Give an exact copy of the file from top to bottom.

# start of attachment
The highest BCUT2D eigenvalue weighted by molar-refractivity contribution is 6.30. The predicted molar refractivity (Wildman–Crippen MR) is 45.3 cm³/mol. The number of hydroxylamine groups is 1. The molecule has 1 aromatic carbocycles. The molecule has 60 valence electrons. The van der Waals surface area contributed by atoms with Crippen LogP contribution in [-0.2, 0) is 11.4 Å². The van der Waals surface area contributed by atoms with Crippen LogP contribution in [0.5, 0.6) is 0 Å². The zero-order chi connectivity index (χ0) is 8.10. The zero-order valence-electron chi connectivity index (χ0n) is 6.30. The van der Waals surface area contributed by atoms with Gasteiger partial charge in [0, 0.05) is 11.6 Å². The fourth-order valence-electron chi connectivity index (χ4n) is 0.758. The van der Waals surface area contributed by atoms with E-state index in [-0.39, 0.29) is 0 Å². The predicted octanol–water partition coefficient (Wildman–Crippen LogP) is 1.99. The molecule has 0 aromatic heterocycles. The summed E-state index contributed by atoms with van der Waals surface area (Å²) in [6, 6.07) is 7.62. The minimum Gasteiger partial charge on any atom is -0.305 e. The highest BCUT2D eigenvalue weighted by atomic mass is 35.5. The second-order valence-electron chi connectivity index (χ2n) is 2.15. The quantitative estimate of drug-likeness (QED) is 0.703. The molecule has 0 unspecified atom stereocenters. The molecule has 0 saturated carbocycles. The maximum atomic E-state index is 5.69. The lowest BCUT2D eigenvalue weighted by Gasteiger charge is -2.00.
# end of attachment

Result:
The highest BCUT2D eigenvalue weighted by molar-refractivity contribution is 6.30. The predicted molar refractivity (Wildman–Crippen MR) is 45.3 cm³/mol. The number of hydroxylamine groups is 1. The molecule has 1 aromatic carbocycles. The molecule has 60 valence electrons. The van der Waals surface area contributed by atoms with Crippen LogP contribution in [-0.2, 0) is 11.4 Å². The van der Waals surface area contributed by atoms with Crippen LogP contribution in [0.5, 0.6) is 0 Å². The zero-order chi connectivity index (χ0) is 8.10. The zero-order valence-electron chi connectivity index (χ0n) is 6.30. The van der Waals surface area contributed by atoms with Gasteiger partial charge in [0, 0.05) is 11.6 Å². The fourth-order valence-electron chi connectivity index (χ4n) is 0.758. The van der Waals surface area contributed by atoms with E-state index in [-0.39, 0.29) is 0 Å². The predicted octanol–water partition coefficient (Wildman–Crippen LogP) is 1.99. The molecule has 0 aromatic heterocycles. The summed E-state index contributed by atoms with van der Waals surface area (Å²) in [6, 6.07) is 7.62. The minimum Gasteiger partial charge on any atom is -0.305 e. The highest BCUT2D eigenvalue weighted by atomic mass is 35.5. The second-order valence-electron chi connectivity index (χ2n) is 2.15. The quantitative estimate of drug-likeness (QED) is 0.703. The molecule has 0 unspecified atom stereocenters. The molecule has 0 saturated carbocycles. The maximum atomic E-state index is 5.69. The lowest BCUT2D eigenvalue weighted by Gasteiger charge is -2.00.